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Equal stroke volumes, different costs: left ventricular 4D flow in normal and failing hearts
Journal of Cardiovascular Magnetic Resonance volume 14, Article number: W22 (2012)
Although total left ventricular (LV) stroke volume (SV) is equal in healthy subjects and heart failure patients with mild LV remodeling, the SV’s transventricular flow paths to ejection and diastolic energetics are different. These flow-specific markers of inefficiency of the failing heart are detectable prior to clinical decompensation, and might be predictors of progressive adverse cardiac remodeling.
Heart failure is a common disorder with a dismal prognosis. Cardiac remodeling is a key component of heart failure that progresses from adaptive to maladaptive as the disease worsens, and is associated with increased risks of symptoms and mortality. In earlier stages of heart failure with adaptive remodeling, patients may remain clinically compensated and the failing heart’s left ventricular (LV) stroke volume (SV) remains the same as in the normal heart. Recently, time-varying and complex three-dimensional flow patterns and energetics within the normal LV have been demonstrated. Based on such 4D flow-specific measures, we hypothesized that while the SV of normal and failing LVs may be equal, the SV’s diastolic kinetic energy (KE) and transventricular routes to ejection are different in the two states.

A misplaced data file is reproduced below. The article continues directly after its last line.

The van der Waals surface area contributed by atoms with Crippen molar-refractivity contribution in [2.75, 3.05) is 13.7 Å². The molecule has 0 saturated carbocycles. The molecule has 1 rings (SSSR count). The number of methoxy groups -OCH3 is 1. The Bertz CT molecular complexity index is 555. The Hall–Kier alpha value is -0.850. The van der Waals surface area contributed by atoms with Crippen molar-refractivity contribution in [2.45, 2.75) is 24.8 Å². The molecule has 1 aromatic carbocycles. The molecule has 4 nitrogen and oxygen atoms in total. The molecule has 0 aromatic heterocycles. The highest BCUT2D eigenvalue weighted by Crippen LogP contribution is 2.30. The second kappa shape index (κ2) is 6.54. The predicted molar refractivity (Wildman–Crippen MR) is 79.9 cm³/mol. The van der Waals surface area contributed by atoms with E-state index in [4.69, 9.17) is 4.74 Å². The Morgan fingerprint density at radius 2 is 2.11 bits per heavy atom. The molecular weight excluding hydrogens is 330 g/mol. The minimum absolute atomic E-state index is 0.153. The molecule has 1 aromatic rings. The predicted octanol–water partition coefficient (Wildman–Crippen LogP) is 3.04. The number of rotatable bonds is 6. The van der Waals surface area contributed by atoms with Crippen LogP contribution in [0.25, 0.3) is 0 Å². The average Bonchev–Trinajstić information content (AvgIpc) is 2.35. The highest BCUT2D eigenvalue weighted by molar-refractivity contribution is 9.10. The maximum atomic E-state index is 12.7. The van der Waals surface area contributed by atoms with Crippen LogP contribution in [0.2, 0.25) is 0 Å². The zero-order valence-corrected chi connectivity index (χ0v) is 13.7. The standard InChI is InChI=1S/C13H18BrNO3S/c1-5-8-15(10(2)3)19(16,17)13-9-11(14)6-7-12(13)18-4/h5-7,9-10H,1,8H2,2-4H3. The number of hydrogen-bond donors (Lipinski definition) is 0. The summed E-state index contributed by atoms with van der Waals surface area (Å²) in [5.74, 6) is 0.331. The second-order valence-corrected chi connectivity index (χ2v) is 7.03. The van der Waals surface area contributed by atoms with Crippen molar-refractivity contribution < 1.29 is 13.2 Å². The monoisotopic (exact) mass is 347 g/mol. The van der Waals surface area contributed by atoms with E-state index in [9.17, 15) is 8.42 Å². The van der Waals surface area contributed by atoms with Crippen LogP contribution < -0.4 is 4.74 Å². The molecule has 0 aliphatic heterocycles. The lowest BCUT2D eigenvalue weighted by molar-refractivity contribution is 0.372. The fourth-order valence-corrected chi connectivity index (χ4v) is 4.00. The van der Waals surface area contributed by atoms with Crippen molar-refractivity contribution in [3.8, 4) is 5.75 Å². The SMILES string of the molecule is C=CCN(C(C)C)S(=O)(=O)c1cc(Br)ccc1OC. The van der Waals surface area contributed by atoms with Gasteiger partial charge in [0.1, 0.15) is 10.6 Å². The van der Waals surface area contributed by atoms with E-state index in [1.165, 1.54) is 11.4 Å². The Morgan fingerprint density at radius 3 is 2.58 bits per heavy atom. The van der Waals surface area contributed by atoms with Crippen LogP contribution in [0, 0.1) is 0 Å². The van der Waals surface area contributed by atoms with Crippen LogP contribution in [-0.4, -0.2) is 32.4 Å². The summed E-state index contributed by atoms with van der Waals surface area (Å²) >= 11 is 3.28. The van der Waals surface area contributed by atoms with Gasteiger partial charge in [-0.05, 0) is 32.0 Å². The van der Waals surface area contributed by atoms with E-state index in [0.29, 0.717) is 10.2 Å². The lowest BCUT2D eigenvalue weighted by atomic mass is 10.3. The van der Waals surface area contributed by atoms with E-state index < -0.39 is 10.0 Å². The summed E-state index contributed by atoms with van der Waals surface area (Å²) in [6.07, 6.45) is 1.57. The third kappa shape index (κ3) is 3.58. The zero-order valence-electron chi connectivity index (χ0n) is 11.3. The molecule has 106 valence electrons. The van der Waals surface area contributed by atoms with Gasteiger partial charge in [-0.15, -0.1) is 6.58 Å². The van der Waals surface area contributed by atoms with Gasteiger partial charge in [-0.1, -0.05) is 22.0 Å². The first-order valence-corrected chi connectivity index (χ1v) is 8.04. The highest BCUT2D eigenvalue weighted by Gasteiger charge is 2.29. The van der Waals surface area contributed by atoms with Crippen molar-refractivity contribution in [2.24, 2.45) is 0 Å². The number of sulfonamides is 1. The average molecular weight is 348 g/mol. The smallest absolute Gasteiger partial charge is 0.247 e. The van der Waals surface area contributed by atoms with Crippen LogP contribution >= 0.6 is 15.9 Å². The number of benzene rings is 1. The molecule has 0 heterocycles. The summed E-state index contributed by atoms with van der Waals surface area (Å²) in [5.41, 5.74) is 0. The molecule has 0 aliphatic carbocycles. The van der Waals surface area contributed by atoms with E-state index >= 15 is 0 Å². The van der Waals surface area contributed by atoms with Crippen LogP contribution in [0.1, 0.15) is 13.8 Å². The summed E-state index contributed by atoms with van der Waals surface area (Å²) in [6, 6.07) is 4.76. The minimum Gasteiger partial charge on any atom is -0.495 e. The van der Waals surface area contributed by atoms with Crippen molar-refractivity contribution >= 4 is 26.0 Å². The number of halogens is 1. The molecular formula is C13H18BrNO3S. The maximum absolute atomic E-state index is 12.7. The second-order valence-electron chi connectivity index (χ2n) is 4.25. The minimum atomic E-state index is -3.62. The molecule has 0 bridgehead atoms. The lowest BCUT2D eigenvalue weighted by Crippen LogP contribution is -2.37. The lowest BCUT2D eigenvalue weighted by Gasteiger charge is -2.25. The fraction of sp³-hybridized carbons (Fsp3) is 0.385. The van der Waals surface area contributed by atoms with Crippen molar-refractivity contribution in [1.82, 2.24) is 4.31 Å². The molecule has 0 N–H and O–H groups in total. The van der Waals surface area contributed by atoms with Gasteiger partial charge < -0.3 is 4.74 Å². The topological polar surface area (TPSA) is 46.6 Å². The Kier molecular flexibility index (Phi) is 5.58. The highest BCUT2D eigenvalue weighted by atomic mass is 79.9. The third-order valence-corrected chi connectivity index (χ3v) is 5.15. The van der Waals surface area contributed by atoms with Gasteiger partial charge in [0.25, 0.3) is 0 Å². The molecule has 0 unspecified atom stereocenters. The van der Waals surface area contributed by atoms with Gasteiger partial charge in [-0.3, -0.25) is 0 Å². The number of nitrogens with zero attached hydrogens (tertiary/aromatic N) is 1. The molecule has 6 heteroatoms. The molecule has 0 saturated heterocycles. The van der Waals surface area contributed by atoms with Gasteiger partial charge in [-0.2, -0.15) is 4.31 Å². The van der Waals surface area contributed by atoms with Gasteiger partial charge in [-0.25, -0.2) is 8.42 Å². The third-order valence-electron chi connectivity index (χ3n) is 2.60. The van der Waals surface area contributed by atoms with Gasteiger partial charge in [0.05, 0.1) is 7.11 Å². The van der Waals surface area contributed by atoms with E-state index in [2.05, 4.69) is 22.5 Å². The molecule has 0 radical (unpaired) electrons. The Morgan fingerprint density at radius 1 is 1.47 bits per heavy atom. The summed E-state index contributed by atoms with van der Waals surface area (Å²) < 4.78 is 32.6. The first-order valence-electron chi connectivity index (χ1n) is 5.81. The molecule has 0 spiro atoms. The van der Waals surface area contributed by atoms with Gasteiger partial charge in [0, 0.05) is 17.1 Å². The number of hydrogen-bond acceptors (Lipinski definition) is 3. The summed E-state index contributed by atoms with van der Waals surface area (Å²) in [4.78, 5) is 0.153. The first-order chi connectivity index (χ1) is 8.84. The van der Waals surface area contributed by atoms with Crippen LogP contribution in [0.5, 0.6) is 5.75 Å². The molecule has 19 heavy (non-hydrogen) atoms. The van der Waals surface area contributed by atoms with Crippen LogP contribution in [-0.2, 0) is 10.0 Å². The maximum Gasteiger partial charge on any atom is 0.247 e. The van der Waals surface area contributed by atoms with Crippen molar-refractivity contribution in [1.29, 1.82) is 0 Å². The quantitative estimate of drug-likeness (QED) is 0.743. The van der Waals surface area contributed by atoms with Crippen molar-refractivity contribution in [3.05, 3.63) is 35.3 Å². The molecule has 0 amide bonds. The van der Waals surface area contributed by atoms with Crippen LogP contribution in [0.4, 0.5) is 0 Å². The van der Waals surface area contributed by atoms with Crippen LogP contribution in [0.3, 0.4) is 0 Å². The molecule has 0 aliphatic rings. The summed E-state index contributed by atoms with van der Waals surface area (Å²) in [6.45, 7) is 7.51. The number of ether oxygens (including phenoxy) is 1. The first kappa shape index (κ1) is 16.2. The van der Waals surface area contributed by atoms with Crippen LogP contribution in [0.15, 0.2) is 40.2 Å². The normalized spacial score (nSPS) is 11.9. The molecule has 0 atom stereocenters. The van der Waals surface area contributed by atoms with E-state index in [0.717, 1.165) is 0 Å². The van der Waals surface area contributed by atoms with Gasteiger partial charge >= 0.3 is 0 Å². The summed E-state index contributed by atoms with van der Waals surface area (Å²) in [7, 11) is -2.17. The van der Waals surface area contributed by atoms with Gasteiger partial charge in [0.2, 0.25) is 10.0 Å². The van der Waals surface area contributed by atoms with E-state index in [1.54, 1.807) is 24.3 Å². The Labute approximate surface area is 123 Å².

In ten patients with dilated cardiomyopathy (DCM) (6 females, 49±14 years [mean±SD]) and ten healthy subjects (4 female, 44±17 years), 4D phase-contrast CMR velocity data and morphological data were acquired at 1.5T (Philips Achieva). A previously validated method was used for the analysis: The LV endocardium was segmented from the morphological images at end-diastole (ED) and end-systole. Pathlines were emitted from the ED blood volume and traced forward and backward in time until end-systole, allowing separation of the Total SV into two flow components (figure 1): 1) Blood that enters and leaves the LV during the analyzed cardiac cycle (Direct SV), and 2) Blood that leaves but does not enter the LV during the analyzed cardiac cycle (Delayed SV). The KE was calculated over the cardiac cycle for these flow components based on the volume occupied by each pathline, its velocity, and blood density.
The LV ED volume was larger and LV ejection fraction was smaller in DCM compared to healthy (179±33 vs 147±22 ml, p=0.021, and 42±5 vs 54±6 %, p<0.001, respectively). While the Total SV was equal in the two groups (77±19 vs 79±16 ml, p=0.8), the Direct SV represented a significantly smaller part of the Total SV in DCM compared to healthy (45±11 vs 69±5 %, p<0.001) (figure 2). At ED, the “KE of the Direct SV” / “KE of the Total SV”-ratio was lower in DCM compared to healthy (47±15 vs 76±7 %, p<0.001) (figure 2).
Although total LV stroke volume is equal in healthy subjects and in clinically compensated heart failure patients with mild LV remodeling, the diastolic routes through the LV and pre-systolic energetics of the SV are significantly different in the two states. Inefficient flow may augment the chronic stress on the failing heart’s reserve, promoting progressive maladaptive cardiac remodeling.
The Swedish Research Council
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Eriksson, J., Bolger, A., Ebbers, T. et al. Equal stroke volumes, different costs: left ventricular 4D flow in normal and failing hearts. J Cardiovasc Magn Reson 14, W22 (2012). https://doi.org/10.1186/1532-429X-14-S1-W22
- Stroke Volume
- Heart Failure Patient
- Cardiac Remodel
- Normal Left Ventricular
- Left Ventricular Stroke Volume